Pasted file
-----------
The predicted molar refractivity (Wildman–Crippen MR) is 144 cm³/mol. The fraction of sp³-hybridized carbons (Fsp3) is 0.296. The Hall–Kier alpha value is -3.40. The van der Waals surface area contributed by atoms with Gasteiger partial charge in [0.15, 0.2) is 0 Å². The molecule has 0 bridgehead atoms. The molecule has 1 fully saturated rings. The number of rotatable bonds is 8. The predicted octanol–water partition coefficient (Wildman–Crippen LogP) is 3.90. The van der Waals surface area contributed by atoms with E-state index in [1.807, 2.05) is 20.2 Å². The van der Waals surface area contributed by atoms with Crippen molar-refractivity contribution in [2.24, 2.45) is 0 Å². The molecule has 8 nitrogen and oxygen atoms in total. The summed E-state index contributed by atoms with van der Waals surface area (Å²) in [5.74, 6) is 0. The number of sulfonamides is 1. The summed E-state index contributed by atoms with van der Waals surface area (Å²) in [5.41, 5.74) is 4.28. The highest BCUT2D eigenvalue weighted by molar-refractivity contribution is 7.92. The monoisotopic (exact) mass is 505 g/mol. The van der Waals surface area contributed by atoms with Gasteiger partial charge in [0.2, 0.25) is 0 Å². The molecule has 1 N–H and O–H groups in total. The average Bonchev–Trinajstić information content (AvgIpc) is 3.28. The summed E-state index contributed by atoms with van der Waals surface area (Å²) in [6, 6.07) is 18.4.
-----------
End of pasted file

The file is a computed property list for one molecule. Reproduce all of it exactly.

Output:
The predicted molar refractivity (Wildman–Crippen MR) is 144 cm³/mol. The fraction of sp³-hybridized carbons (Fsp3) is 0.296. The Hall–Kier alpha value is -3.40. The van der Waals surface area contributed by atoms with Gasteiger partial charge in [0.15, 0.2) is 0 Å². The molecule has 0 bridgehead atoms. The molecule has 1 fully saturated rings. The number of rotatable bonds is 8. The predicted octanol–water partition coefficient (Wildman–Crippen LogP) is 3.90. The van der Waals surface area contributed by atoms with E-state index in [1.807, 2.05) is 20.2 Å². The van der Waals surface area contributed by atoms with Crippen molar-refractivity contribution in [2.24, 2.45) is 0 Å². The molecule has 8 nitrogen and oxygen atoms in total. The summed E-state index contributed by atoms with van der Waals surface area (Å²) in [5.74, 6) is 0. The number of sulfonamides is 1. The summed E-state index contributed by atoms with van der Waals surface area (Å²) in [5.41, 5.74) is 4.28. The highest BCUT2D eigenvalue weighted by molar-refractivity contribution is 7.92. The monoisotopic (exact) mass is 505 g/mol. The van der Waals surface area contributed by atoms with Gasteiger partial charge in [0.2, 0.25) is 0 Å². The molecule has 1 N–H and O–H groups in total. The average Bonchev–Trinajstić information content (AvgIpc) is 3.28. The summed E-state index contributed by atoms with van der Waals surface area (Å²) in [6, 6.07) is 18.4.